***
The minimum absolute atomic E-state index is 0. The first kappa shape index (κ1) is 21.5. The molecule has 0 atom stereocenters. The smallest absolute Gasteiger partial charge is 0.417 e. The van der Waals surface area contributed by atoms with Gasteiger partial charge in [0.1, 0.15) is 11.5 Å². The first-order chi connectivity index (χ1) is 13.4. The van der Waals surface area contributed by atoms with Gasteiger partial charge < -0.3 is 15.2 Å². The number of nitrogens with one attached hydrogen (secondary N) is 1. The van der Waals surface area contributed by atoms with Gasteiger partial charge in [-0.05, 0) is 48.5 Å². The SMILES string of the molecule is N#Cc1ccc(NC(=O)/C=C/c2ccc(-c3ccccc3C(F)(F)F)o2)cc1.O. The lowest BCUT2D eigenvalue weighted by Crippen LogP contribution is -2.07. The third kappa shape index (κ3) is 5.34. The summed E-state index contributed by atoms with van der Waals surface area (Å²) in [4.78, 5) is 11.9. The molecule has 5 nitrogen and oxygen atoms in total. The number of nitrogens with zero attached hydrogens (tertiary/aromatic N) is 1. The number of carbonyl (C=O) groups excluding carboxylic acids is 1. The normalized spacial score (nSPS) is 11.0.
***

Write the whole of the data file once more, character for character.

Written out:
The minimum absolute atomic E-state index is 0. The first kappa shape index (κ1) is 21.5. The molecule has 0 atom stereocenters. The smallest absolute Gasteiger partial charge is 0.417 e. The van der Waals surface area contributed by atoms with Gasteiger partial charge in [0.1, 0.15) is 11.5 Å². The first-order chi connectivity index (χ1) is 13.4. The van der Waals surface area contributed by atoms with Gasteiger partial charge < -0.3 is 15.2 Å². The number of nitrogens with one attached hydrogen (secondary N) is 1. The van der Waals surface area contributed by atoms with Gasteiger partial charge in [-0.05, 0) is 48.5 Å². The SMILES string of the molecule is N#Cc1ccc(NC(=O)/C=C/c2ccc(-c3ccccc3C(F)(F)F)o2)cc1.O. The lowest BCUT2D eigenvalue weighted by Crippen LogP contribution is -2.07. The third kappa shape index (κ3) is 5.34. The summed E-state index contributed by atoms with van der Waals surface area (Å²) in [4.78, 5) is 11.9. The molecule has 5 nitrogen and oxygen atoms in total. The number of nitrogens with zero attached hydrogens (tertiary/aromatic N) is 1. The number of carbonyl (C=O) groups excluding carboxylic acids is 1. The normalized spacial score (nSPS) is 11.0.